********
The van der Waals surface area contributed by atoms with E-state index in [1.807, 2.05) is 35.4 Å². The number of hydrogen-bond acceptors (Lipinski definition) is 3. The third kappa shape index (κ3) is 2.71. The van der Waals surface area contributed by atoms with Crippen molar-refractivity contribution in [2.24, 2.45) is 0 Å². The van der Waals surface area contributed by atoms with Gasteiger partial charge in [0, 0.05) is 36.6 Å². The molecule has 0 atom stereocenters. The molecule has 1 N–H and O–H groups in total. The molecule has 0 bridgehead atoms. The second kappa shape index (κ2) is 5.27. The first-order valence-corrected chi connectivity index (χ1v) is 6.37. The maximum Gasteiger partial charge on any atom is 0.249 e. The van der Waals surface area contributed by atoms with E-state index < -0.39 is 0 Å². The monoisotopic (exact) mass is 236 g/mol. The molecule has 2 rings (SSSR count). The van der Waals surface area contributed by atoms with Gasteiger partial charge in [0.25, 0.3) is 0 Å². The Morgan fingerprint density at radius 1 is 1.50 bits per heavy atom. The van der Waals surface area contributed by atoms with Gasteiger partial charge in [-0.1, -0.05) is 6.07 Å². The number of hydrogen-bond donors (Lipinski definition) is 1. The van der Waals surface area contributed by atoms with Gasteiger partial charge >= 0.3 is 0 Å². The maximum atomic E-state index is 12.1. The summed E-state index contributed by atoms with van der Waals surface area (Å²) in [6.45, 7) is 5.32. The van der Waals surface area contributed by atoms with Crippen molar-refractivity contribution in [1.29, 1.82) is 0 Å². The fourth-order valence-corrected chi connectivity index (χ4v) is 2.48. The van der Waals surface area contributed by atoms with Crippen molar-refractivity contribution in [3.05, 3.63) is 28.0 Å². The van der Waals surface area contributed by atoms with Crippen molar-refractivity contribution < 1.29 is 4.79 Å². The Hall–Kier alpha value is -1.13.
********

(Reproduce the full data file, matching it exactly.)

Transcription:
The van der Waals surface area contributed by atoms with E-state index in [1.807, 2.05) is 35.4 Å². The number of hydrogen-bond acceptors (Lipinski definition) is 3. The third kappa shape index (κ3) is 2.71. The van der Waals surface area contributed by atoms with Crippen molar-refractivity contribution in [2.24, 2.45) is 0 Å². The van der Waals surface area contributed by atoms with Gasteiger partial charge in [0, 0.05) is 36.6 Å². The molecule has 0 atom stereocenters. The molecule has 1 N–H and O–H groups in total. The molecule has 0 bridgehead atoms. The second kappa shape index (κ2) is 5.27. The first-order valence-corrected chi connectivity index (χ1v) is 6.37. The maximum Gasteiger partial charge on any atom is 0.249 e. The van der Waals surface area contributed by atoms with E-state index < -0.39 is 0 Å². The monoisotopic (exact) mass is 236 g/mol. The molecule has 2 rings (SSSR count). The van der Waals surface area contributed by atoms with Gasteiger partial charge in [0.25, 0.3) is 0 Å². The Morgan fingerprint density at radius 1 is 1.50 bits per heavy atom. The van der Waals surface area contributed by atoms with Gasteiger partial charge in [-0.1, -0.05) is 6.07 Å². The number of hydrogen-bond donors (Lipinski definition) is 1. The van der Waals surface area contributed by atoms with Gasteiger partial charge >= 0.3 is 0 Å². The maximum atomic E-state index is 12.1. The summed E-state index contributed by atoms with van der Waals surface area (Å²) in [6.45, 7) is 5.32. The van der Waals surface area contributed by atoms with Crippen molar-refractivity contribution in [1.29, 1.82) is 0 Å². The fourth-order valence-corrected chi connectivity index (χ4v) is 2.48. The van der Waals surface area contributed by atoms with Crippen molar-refractivity contribution in [3.05, 3.63) is 28.0 Å². The van der Waals surface area contributed by atoms with Crippen molar-refractivity contribution < 1.29 is 4.79 Å². The Hall–Kier alpha value is -1.13.